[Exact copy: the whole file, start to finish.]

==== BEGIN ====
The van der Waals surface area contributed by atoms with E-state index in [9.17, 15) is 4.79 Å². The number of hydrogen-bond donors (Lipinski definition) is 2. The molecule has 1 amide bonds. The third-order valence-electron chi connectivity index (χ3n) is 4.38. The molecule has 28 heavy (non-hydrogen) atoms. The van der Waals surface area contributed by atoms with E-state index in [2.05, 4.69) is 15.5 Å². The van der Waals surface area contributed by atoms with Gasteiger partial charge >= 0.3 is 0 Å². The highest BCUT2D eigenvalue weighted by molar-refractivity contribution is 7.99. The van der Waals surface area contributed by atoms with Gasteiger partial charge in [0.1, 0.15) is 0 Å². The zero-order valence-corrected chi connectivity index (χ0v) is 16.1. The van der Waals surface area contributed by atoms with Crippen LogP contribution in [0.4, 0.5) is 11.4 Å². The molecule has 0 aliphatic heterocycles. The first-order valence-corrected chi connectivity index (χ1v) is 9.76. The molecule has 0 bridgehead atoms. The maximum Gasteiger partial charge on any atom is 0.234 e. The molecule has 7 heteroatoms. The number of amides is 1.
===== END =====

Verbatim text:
The van der Waals surface area contributed by atoms with E-state index in [9.17, 15) is 4.79 Å². The number of hydrogen-bond donors (Lipinski definition) is 2. The molecule has 1 amide bonds. The third-order valence-electron chi connectivity index (χ3n) is 4.38. The molecule has 28 heavy (non-hydrogen) atoms. The van der Waals surface area contributed by atoms with E-state index in [2.05, 4.69) is 15.5 Å². The van der Waals surface area contributed by atoms with Gasteiger partial charge >= 0.3 is 0 Å². The highest BCUT2D eigenvalue weighted by molar-refractivity contribution is 7.99. The van der Waals surface area contributed by atoms with Gasteiger partial charge in [0.1, 0.15) is 0 Å². The zero-order valence-corrected chi connectivity index (χ0v) is 16.1. The van der Waals surface area contributed by atoms with Crippen LogP contribution in [0.4, 0.5) is 11.4 Å². The molecule has 0 aliphatic heterocycles. The first-order valence-corrected chi connectivity index (χ1v) is 9.76. The molecule has 0 bridgehead atoms. The maximum Gasteiger partial charge on any atom is 0.234 e. The molecule has 7 heteroatoms. The number of amides is 1.